Honoring women in pastoral leadership
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Honoring women in pastoral leadership

On January 30, 2023, Bishop Shirley Coleman and Karen Freeman-Wilson, President and CEO of the Chicago Urban League, recognized the contributions of women in pastoral leadership.

The event was initiated with a prayer by Apostle Bridgette Outlaw, who is the CEO of Daughters of Destiny. She also presented each honoree with a gift as an additional blessing.

“I am so happy to be here today to receive a leadership award at the Chicago Urban League. I have recieved many accolades in my career but this award is special,” said Apostle Outlaw.

MWRD President, Kari K. Steele also addressed the audience, emphasizing her open-door policy to provide information and resources to all. She informed the attendees about the internships and opportunities available at the Water Reclamation Department.

During the meet and greet session, Bishop Coleman spoke about the injustice faced by black women in Chicago. She acknowledged the work of Channel 2 news reporter Dorothy Tucker, who collected data showing how Black women are disproportionately targeted when it comes to crime.

Looking at the data from 2022, of the 269,423 crimes reported in Chicago, 67,094 happened to Black women. Everything from theft to murder. That means Black women account for 25% of crime victims while they make up just 16% of the city’s population.

Bishop Coleman shared that the statistics that have been outlined in the report from channel 2 News, are across the country where black women reside.

Bishop Coleman says that black women are overrepresented as victims of crime. “I can’t do anything about DC, New Orleans, and Atlanta. We are here in Chicago! We’re here to work with the Chicago Police Department because we understand the importance of partnership.”

They also want to engage and work with Alderman Stephanie Coleman, chair of the Chicago Aldermanic Black Caucus, to solve the circumstances concerning black women.

Alderman Coleman and Alderman Andre Vasquez, 40th Ward in Chicago, are working together. With their combined efforts and dedication towards improving the statistics.

“It is certainly a blessing to be honored in this area of ministry. The work is great, with many challenges, but it’s just good to take a little time to celebrate what we do. I am truly grateful,” said Bishop Cynthia E. Wesley, of God’s Universal House of Blessings Spiritual Church.

Bishop Shirley Coleman was thankful and appreciative for the day dedicated to recognizing women pastors. She was extremely excited to congratulate all 35 pastoral honorees and express the importance of this day, not only for women but for the church as a whole.

“I want them to know that even if nobody ever recognizes them, God sees what we do at this critical moment in our county, city, state, and country. We have a part in it!”

Pastor Schme Hughes, Spiritual Awakening Church stated, “I am honored to be recognized today. I want to help and  be a part of a task force that will bring change.”

Karen has held the position of President of the Chicago Urban League since January 2020. Although she is known to most as a devout church-goer, her plans to connect with black clergywomen were disrupted by the onset of the pandemic. Nevertheless, she made it a point to communicate her intentions to Bishop Coleman during every encounter.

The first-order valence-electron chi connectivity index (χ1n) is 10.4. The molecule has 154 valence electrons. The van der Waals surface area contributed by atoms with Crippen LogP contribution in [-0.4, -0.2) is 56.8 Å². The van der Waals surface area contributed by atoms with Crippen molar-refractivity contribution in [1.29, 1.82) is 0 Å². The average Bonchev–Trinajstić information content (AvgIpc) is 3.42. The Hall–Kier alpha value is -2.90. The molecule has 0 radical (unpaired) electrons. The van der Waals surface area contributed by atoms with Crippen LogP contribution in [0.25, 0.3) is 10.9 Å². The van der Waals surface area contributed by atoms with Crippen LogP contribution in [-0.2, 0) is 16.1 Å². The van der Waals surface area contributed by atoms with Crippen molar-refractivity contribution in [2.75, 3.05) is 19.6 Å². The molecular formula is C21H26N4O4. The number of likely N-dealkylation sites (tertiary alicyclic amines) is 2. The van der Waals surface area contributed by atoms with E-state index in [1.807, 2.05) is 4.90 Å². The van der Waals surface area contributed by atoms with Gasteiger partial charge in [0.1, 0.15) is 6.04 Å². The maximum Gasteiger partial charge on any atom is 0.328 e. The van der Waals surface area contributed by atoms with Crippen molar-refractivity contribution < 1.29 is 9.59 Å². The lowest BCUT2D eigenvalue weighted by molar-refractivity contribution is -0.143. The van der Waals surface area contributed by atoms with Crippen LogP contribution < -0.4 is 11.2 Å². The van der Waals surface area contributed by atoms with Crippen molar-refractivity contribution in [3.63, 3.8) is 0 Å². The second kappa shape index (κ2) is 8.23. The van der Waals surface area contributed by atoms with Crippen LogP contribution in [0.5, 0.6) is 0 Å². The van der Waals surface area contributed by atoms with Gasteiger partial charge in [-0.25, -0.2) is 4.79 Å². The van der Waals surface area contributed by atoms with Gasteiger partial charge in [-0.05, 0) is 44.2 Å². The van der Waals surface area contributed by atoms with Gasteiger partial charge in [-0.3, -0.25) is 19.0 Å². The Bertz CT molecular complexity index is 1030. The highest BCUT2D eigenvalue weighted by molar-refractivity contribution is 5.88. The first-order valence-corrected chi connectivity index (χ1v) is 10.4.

Karen expressed her willingness to connect with the male attendees at various meetings, but she frequently encountered clergymen in such gatherings. Based on her experience, she acknowledged the commendable work that women preachers were performing in the community, and she sought to meet and recognize them.

“I just want to first thank the bishop for all of her hard work. I also want to thank our Urban League team, particularly Deborah Delk and Pam Watts Harris,” said Karen.

“I practiced law as a public defender for about 15 years and was a private defender for about 20 of those years of my law career. I’ve also been a judge in the criminal court and understand that aspect of the work. And yes, I have been a victim of crime,” said Karen.

“I am being honored today for the work that I have been doing in my community,” said  Pastor Krista Nichols Alston of Pleasant Gift MB Church.

Bishop Coleman reiterated that this was not a political event and that God had blessed her in 1991 to be the alderman of the 16th Ward.

However, serving 16 years allowed Bishop Coleman to get to know the people who came today. Bishop Coleman knows the power of women pastors.

In 1995, while campaigning for her second term, her oldest daughter’s father was one of the last men to be put to death by legal injection in the state of Illinois. Her opponent thought to share that information with the media.

“If she had been given the man what he wanted at home, he wouldn’t have been out raping women, opponent said.”

Bishop Coleman says that one Sunday before her election, Dr. Mildred C. Harris came to her church along with other lady pastors and stood with her.

“We’re not going to allow this to happen to our sister. We are not going to let a man get away with saying that about another sister,” said Dr. Harris,

“I just want to say thank you Dr. Harris, that in 95 you stuck up for me!”

Overall, the event was a celebration of the important work being done by women in pastoral leadership, while also highlighting the ongoing challenges faced by black women in Chicago.

Honorees: Dr. Mildred C. Harris, Pastor Emeritus Ann Barton, Pastor Mitty Collier, Pastor Gay Chisum, Pastor Claudia Watkins,  Rev. Vickie Johnson, Bishop Cynthia E. Wesley, Apostle Lisa Benjamin, Bishop Willodean Benjamin, Apostle Bridgette Outlaw, Pastor Schme Hughes, Pastor Krista Nichols Alston, Pastor ShaVonda Fields, and others.